Students who successfully complete the degree program and meet all standardized test requirements and other conditions set by the state are eligible for school counselor licensure in grades PreK-12 (Praxis II - School Counselor Exam) and for certification by the National Board for Certified Counselors (NBCC) Licensed Professional Counselor Exam.

The Master of Science program in School Counseling would benefit students with undergraduate degrees in psychology, sociology, human development or teacher education that are seeking to become a licensed school counselor in the PreK-12 school setting. Students entering the program may often be mature students embarking on a career change or those who begin immediately upon completion of the undergraduate degree. Applicants must have earned a baccalaureate degree. The program offered by the Department of Behavioral and Social Sciences includes integrated academic and field-based experiences that provide the knowledge base and develop the skills, abilities and understanding needed for success as a school counselor in an elementary or secondary school environment. The curriculum is designed to equip graduates to assume roles as professional counselors who will emerge as leaders in the field of school counseling.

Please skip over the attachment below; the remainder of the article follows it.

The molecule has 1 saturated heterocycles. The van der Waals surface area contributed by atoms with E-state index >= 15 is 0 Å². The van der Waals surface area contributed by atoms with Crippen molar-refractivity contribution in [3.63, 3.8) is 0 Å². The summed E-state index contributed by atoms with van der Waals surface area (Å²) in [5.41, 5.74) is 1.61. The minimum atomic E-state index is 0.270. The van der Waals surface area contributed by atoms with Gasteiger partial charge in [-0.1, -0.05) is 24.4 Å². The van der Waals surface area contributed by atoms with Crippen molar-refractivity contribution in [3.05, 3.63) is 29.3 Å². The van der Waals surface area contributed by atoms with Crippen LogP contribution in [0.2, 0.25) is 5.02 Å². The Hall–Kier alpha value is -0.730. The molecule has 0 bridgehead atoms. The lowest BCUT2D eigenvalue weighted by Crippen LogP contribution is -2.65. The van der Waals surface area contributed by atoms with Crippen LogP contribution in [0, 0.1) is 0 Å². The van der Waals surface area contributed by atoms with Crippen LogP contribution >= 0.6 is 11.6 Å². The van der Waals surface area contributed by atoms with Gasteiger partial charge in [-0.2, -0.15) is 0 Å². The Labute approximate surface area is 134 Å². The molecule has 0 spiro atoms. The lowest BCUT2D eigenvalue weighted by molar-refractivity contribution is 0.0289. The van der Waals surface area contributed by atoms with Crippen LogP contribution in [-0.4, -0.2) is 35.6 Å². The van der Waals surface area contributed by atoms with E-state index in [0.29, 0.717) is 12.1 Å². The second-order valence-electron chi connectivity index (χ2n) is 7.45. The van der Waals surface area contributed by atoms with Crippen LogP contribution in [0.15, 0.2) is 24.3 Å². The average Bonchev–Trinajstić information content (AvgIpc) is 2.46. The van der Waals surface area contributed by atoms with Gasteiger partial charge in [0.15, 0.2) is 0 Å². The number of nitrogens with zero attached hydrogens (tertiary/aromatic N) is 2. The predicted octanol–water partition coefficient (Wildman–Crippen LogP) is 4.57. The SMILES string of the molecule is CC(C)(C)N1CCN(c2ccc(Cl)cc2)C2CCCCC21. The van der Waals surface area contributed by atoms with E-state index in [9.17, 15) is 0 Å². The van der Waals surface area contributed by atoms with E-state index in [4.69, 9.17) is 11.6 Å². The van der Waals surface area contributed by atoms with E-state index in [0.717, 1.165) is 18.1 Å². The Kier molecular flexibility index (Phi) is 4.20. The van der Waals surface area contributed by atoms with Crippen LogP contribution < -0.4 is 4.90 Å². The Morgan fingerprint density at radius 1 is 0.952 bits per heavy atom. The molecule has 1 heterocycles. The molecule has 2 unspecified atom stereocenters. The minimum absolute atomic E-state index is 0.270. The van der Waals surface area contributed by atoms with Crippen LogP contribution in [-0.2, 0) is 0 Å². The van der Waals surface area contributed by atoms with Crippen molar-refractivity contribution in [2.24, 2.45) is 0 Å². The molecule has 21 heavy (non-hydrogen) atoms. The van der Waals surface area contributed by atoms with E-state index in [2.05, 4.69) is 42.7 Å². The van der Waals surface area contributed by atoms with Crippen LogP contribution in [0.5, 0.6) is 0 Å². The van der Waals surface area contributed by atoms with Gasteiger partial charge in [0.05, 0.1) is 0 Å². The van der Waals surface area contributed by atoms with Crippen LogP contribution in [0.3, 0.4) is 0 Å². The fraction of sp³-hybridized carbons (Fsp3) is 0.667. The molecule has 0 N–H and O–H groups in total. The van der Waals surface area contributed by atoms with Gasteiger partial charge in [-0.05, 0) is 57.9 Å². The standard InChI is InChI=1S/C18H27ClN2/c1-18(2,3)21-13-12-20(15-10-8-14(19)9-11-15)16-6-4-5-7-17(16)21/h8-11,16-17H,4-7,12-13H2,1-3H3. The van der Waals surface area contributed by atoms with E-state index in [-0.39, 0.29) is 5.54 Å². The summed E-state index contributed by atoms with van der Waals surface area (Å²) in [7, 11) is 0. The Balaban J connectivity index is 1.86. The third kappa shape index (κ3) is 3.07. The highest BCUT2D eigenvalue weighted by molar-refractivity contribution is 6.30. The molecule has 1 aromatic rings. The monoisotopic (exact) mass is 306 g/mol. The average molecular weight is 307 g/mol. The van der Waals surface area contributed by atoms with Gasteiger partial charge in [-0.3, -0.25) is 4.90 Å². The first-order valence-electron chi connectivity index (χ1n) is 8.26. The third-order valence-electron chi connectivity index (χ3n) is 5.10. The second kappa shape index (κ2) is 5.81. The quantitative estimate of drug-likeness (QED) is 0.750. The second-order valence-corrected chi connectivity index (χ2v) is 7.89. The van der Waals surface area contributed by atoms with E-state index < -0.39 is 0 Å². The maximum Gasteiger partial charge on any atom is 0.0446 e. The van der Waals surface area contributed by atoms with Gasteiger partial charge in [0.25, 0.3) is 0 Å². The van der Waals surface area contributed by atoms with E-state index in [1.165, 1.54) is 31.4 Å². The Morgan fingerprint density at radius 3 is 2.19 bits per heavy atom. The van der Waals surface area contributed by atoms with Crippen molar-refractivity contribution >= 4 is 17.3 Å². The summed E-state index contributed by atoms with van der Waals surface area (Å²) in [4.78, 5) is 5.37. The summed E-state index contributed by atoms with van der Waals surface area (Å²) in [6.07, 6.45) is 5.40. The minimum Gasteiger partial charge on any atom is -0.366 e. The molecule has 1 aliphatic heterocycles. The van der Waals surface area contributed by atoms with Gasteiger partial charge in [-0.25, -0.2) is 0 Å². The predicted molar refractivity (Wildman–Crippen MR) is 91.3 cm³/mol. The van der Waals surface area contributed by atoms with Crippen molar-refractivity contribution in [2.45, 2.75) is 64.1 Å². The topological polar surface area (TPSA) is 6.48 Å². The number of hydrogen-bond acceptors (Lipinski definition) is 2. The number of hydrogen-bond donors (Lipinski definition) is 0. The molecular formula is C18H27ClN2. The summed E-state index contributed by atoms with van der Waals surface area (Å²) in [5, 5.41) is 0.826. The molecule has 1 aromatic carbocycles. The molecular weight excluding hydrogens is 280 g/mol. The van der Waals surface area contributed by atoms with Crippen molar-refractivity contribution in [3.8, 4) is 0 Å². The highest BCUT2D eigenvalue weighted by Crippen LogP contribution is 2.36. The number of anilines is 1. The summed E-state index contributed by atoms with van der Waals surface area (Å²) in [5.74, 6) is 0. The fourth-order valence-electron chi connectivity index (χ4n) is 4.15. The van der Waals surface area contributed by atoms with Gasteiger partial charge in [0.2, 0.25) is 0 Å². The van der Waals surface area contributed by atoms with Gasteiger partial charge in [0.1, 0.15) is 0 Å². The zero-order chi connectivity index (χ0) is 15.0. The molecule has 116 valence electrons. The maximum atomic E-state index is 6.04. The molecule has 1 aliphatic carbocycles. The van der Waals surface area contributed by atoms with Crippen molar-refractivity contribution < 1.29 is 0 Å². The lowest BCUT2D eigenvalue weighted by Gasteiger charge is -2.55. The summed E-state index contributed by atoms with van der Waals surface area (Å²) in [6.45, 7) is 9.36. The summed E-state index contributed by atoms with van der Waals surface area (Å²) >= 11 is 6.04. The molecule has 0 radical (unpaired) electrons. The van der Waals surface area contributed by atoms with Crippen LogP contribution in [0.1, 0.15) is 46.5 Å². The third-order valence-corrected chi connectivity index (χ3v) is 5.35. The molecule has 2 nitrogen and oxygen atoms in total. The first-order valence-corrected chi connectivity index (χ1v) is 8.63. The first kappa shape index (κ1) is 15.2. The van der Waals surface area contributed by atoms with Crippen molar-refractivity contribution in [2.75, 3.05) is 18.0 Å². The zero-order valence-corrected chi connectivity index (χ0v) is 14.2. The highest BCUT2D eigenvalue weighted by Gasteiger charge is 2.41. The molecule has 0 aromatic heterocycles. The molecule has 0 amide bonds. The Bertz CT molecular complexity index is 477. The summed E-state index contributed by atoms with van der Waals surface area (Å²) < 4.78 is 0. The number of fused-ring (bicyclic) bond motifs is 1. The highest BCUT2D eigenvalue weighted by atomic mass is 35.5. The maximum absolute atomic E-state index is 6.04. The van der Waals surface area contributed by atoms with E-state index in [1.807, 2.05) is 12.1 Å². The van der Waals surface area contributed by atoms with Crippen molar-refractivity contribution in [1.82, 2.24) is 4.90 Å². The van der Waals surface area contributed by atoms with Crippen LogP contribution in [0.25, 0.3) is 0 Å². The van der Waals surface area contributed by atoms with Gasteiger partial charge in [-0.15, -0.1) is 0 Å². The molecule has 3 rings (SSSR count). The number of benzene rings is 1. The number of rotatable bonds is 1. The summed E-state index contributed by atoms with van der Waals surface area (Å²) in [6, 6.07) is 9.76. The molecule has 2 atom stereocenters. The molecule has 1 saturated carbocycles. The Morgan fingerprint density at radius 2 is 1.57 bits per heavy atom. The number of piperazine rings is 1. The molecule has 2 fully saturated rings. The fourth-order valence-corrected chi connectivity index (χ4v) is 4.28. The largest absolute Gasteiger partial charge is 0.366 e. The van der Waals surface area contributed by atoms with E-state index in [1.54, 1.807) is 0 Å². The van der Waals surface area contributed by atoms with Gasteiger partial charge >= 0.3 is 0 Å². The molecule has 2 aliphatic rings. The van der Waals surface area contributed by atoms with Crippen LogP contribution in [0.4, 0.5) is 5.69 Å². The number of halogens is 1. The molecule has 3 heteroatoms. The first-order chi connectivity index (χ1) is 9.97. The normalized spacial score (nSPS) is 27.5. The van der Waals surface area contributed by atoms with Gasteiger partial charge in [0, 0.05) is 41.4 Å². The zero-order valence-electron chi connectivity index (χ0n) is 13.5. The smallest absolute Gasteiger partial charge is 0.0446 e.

Program Goals

Counseling programs at Lee University are based upon the following goals, which reflect both programmatic and individual needs:

To provide a curriculum which contains an appropriate balance between both didactic and experiential learning.

To provide a curriculum which reflects faculty expertise and competencies, students’ needs for credentialing and the community’s needs for well trained professionals.

To provide students with the opportunity to test out their newly acquired skills in a structured, supervised environment.

To provide a comprehensive program which is open to change and revision based upon the changing needs of students, faculty, the institution and society.

To provide a comprehensive program that enables students to gain knowledge and experience that will enhance their identity as a professional.

To provide a program that teaches the theory and practice of counseling in conjunction with application of Christian principles and values.

To provide a learning environment which is sensitive to the person and work of the Holy Spirit.

Admissions Policies


Application materials for any of our degree programs may be obtained from the graduate admissions coordinator

Applications will not be acted upon until all required documents have been received (including transcripts, letters of recommendation, and entrance exam scores). In order to allow time for the university and the program admissions committee to process the applications, it is advisable to have applications completed by the following dates: